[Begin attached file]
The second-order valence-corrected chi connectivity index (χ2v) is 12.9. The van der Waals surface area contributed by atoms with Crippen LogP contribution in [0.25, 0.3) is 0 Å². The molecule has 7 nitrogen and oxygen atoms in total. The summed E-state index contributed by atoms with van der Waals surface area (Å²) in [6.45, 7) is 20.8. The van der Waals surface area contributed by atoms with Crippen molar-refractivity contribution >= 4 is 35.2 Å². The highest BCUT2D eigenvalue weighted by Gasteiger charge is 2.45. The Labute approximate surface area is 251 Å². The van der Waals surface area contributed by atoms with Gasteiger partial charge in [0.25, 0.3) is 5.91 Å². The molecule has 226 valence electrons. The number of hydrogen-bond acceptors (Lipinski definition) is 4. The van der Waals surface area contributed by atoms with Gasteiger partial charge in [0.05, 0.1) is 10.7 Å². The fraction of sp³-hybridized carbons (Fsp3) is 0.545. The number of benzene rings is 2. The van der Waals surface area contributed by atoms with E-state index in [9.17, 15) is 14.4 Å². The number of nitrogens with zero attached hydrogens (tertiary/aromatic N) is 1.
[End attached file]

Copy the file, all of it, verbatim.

The second-order valence-corrected chi connectivity index (χ2v) is 12.9. The van der Waals surface area contributed by atoms with Crippen LogP contribution in [0.25, 0.3) is 0 Å². The molecule has 7 nitrogen and oxygen atoms in total. The summed E-state index contributed by atoms with van der Waals surface area (Å²) in [6.45, 7) is 20.8. The van der Waals surface area contributed by atoms with Crippen molar-refractivity contribution >= 4 is 35.2 Å². The highest BCUT2D eigenvalue weighted by Gasteiger charge is 2.45. The Labute approximate surface area is 251 Å². The van der Waals surface area contributed by atoms with Gasteiger partial charge in [0.25, 0.3) is 5.91 Å². The molecule has 226 valence electrons. The number of hydrogen-bond acceptors (Lipinski definition) is 4. The van der Waals surface area contributed by atoms with Gasteiger partial charge in [0.05, 0.1) is 10.7 Å². The fraction of sp³-hybridized carbons (Fsp3) is 0.545. The number of benzene rings is 2. The van der Waals surface area contributed by atoms with E-state index in [9.17, 15) is 14.4 Å². The number of nitrogens with zero attached hydrogens (tertiary/aromatic N) is 1.